• If you are looking for hills, rivers, castles ... or pretty much anything other than the "places" where people live and lived, you need to look in our collection of Historical Gazetteers. This contains the complete text of three gazetteers published in the late 19th century — over 90,000 entries. Although there are no descriptive gazetteer entries for placenames exactly matching your search term (other than those already linked to "places"), the following entries mention "BLENHEIM PARK":
    Place name County Entry Source
    BARRINGTON (Great) Gloucestershire park about 3 miles in circuit; and a previous mansion was built in 1734 by Lord Chancellor Talbot, and soon afterwards destroyed by fire. Quarries of excellent freestone are worked; and supplied the material for Blenheim Imperial
    BLADON Oxfordshire Blenheim Park, 1¼ mile ENE of Handborough r. station, and 2 S of Woodstock; and it has a post Imperial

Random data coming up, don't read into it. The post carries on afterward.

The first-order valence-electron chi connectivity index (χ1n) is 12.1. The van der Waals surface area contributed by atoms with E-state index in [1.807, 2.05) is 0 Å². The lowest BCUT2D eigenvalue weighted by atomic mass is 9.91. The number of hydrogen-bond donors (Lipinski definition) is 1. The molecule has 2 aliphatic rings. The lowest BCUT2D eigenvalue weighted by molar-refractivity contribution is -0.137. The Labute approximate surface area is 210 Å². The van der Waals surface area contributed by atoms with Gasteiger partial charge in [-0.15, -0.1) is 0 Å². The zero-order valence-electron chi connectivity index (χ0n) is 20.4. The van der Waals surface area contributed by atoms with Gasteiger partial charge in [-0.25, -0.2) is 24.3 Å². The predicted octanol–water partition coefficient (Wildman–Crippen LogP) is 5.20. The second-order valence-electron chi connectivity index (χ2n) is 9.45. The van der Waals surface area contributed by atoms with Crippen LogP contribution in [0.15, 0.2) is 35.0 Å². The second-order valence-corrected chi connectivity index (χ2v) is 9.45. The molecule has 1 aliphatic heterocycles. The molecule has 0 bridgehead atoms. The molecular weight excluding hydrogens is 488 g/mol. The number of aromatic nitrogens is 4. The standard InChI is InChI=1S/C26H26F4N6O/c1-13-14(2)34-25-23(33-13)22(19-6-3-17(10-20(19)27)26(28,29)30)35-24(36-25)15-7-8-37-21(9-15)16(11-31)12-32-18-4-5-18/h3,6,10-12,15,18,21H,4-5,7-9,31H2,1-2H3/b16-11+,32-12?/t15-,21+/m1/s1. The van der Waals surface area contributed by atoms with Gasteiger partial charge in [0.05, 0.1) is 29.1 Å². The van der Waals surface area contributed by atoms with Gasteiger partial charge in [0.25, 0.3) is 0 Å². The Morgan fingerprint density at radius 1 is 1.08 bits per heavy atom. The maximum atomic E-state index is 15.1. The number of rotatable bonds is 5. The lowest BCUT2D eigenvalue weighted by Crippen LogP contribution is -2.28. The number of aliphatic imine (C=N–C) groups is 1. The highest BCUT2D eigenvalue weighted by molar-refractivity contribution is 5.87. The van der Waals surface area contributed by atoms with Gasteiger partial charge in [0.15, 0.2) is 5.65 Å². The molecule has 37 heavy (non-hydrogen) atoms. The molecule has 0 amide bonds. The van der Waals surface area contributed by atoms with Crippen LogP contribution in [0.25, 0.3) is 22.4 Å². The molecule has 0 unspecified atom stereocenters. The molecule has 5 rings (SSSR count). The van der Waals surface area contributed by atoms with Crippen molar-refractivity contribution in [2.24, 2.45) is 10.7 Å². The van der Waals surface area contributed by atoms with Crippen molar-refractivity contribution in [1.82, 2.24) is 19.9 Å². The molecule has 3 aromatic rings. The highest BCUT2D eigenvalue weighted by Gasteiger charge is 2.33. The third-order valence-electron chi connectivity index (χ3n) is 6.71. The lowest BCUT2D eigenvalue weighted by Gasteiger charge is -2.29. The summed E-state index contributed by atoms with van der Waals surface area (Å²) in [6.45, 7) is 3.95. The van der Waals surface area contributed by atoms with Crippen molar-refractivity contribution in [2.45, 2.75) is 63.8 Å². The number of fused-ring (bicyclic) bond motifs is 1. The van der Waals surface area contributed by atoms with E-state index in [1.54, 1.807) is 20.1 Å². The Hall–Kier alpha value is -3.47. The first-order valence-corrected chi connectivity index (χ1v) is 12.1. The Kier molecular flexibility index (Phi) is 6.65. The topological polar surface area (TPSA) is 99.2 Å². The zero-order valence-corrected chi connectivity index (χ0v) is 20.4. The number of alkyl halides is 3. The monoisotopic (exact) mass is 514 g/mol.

Blenheim Oxfordshire Blenheim Park is the seat of the Duke of Marlhorough. Towards the building of the mansion, which is the masterpiece Bartholomew
    BLENHEIM PARK Oxfordshire BLENHEIM PARK , an extra-parochial tract, the seat of the Duke of Marlborough, in Woodstock district, Oxford; on the river Imperial
    CHATSWORTH Derbyshire Blenheim; was held alternately by the parliamentarians and the royalists in the civil wars; and was, for some time, the abode of Hobbes of Malmsbury, as family tutor, and the place where he wrote his ' ' Wonders of the Peak;" but has entirely disappeared. The present mansion was chiefly built in 1687-1706, by the first Duke of Devonshire, after designs by Talman and Wren, but underwent an extension of its north wing, subsequent to 1820, after designs by Wyatville; and it was visited in 1768 by Christian VII., in 1816 by Archduke Nicholas, in 1832 by Princess Victoria Imperial